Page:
When tasked with creating the costumes for Showtime’s new thriller series, “American Gigolo,” costume designer Stephani Lewis started her research process by looking at the original 1980 movie to create a wardrobe that in equal parts referenced the classic film, while also bringing the character of Julian Kaye to the present day.
“I just started collaborating with [series stars] Jon [Bernthal] and Gretchen [Mol] and the rest of the cast to create new and authentic characters for the series that…still had a little bit of a nod or an homage to some of the designs of the original film,” she said. “We didn’t necessarily try to copy anything from that [film], but there are sometimes when we wanted to give hints of scenes that happened in the original.”
The original “American Gigolo” film from 1980 starred Richard Gere as Kaye, whose character was dressed throughout the movie famously by Giorgio Armani. The film helped give Armani a major boost in his career and make him an international name, as he had a relatively low profile outside of Italy at that time. Armani’s “American Gigolo” suits were a shift away from traditional men’s suits at the time, forgoing padding and traditional blue and black colors for linen fabrics, softer colors and more casual silhouettes.
Interest in Armani’s suits grew quickly after the release of the film, helping him land his designs in Barneys New York and establish himself in Hollywood. After “American Gigolo,” Armani went on to design costumes for films like “Shaft” and “The Untouchables.”
While Armani was not involved in the Showtime “American Gigolo” series — which debuts new episodes on Fridays — Lewis wanted to reference the designer’s work in her own subtle ways.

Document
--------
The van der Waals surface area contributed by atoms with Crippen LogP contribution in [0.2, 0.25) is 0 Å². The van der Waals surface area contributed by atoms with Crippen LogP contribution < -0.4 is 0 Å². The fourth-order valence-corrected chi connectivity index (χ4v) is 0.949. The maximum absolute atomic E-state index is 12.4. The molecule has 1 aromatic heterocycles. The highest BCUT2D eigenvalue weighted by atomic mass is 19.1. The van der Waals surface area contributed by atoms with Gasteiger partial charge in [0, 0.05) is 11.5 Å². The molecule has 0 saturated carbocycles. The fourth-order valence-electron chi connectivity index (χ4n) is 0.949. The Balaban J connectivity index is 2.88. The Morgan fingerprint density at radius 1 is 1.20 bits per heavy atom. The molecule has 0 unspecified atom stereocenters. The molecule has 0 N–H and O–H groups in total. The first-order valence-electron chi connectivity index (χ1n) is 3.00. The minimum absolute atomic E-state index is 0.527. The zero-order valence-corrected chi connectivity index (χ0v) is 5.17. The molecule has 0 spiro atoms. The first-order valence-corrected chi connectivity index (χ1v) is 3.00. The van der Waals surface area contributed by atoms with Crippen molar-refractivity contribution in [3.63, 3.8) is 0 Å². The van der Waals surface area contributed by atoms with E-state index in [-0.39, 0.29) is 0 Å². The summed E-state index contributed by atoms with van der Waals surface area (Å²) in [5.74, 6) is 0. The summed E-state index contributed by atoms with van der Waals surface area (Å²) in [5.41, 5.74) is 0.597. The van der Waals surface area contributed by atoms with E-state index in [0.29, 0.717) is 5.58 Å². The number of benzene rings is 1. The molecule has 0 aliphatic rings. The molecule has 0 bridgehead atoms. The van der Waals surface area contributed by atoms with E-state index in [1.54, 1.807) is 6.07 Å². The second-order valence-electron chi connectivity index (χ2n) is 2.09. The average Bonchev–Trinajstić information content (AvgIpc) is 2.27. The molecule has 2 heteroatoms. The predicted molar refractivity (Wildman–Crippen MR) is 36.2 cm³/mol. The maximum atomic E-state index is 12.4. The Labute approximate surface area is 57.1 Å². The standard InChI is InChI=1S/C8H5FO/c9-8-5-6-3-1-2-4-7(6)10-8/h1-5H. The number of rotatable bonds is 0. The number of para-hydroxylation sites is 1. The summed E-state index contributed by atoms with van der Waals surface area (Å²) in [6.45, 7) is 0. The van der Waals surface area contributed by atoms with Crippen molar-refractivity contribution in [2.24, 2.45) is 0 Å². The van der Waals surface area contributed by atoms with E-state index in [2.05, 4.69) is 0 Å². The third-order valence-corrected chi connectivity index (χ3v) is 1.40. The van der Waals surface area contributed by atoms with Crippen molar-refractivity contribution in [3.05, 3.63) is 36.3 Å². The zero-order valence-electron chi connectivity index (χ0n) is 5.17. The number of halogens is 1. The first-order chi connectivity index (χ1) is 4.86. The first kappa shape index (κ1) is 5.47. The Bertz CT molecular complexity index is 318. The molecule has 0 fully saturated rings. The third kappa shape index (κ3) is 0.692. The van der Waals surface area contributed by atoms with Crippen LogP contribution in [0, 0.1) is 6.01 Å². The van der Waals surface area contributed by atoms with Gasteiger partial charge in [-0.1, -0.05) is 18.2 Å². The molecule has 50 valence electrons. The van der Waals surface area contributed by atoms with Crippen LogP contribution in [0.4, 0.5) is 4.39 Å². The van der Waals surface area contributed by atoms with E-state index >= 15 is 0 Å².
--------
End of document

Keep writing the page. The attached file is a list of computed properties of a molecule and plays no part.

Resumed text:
The references to Armani’s suits are seen during the show’s flashback scenes. “American Gigolo” is told through two storylines: one in 2006 when Kaye is working as a male escort, and one in the present day after he was released from prison after 15 years after being wrongfully convicted of a murder.
Lewis dressed Bernthal in an array of suits during the flashback sequences, which mirrored the character’s opulent lifestyle and carefree spirit, and then shifted to more casual, uniform looks when he is released from prison and looking to get his life back together.
“Pre-prison, we had a lot of more showy things,” she said. “We used velvets and satin, more colors in his blazers and he was very well tailored. And then post-prison, it was much more of a casual style. I think post-prison we only had one look that was dressed up and it was a much more subdued blazer, shirt and slacks. It was not flaunting any sort of money or attention or trying to get any attention. He’s flying much more under the radar post-prison.”
Lewis also explained that because the series takes place over a short period of time in the present day, Bernthal didn’t have many costume changes. She wanted to keep his present-day uniform to reflect his journey post-prison, as he’s trying to fix his strained relationships with his mother and former girlfriend and also figure out who framed him.
“Post-prison, he’s a little bit more gritty and down to earth,” she explained. “But, he’s in rebuilding mode and he’s on this journey to figure out where he’s going and what he’s going to do, what’s real from the past and what’s real in the present. The distinction between what you’ll see him wearing in the flashbacks in 2006 to what he wears in the present will help tell that story of the difference in who he was pre-prison and post-prison.”
Aside from Bernthal’s character, Lewis said she also enjoyed creating a tech billionaire-inspired wardrobe for Mol’s character Michelle Stratton and helping create the character for Lizzie Brocheré’s Isabelle, who is a new addition in the Showtime series.
“It was such a fun show to costume,” Lewis said. “Lizzie who plays Isabelle, she has so many great costumes and she was just kind of a blank slate since the character didn’t exist in the movie. We were able to create what we wanted her to be and be fun, playful and powerful. We were able to play with a lot of shapes and silhouettes that were sexy, but also made her feel strong.”